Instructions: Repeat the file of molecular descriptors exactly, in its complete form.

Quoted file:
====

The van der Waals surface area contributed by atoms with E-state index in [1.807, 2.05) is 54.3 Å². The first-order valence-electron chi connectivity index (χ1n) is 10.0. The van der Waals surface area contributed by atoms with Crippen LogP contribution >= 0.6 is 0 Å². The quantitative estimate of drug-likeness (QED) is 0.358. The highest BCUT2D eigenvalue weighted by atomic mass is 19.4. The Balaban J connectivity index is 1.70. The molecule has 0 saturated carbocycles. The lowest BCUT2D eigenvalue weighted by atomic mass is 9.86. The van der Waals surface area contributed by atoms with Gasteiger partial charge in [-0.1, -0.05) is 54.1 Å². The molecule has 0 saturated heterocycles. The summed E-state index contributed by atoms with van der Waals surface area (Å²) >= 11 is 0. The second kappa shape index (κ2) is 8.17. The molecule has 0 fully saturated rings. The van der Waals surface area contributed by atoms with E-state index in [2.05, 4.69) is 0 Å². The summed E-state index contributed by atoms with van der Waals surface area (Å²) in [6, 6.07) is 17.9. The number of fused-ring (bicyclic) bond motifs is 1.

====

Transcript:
The van der Waals surface area contributed by atoms with E-state index in [1.807, 2.05) is 54.3 Å². The first-order valence-electron chi connectivity index (χ1n) is 10.0. The van der Waals surface area contributed by atoms with Crippen LogP contribution >= 0.6 is 0 Å². The quantitative estimate of drug-likeness (QED) is 0.358. The highest BCUT2D eigenvalue weighted by atomic mass is 19.4. The Balaban J connectivity index is 1.70. The molecule has 0 saturated carbocycles. The lowest BCUT2D eigenvalue weighted by atomic mass is 9.86. The van der Waals surface area contributed by atoms with Gasteiger partial charge in [-0.1, -0.05) is 54.1 Å². The molecule has 0 saturated heterocycles. The summed E-state index contributed by atoms with van der Waals surface area (Å²) >= 11 is 0. The second kappa shape index (κ2) is 8.17. The molecule has 0 fully saturated rings. The van der Waals surface area contributed by atoms with E-state index in [2.05, 4.69) is 0 Å². The summed E-state index contributed by atoms with van der Waals surface area (Å²) in [6, 6.07) is 17.9. The number of fused-ring (bicyclic) bond motifs is 1.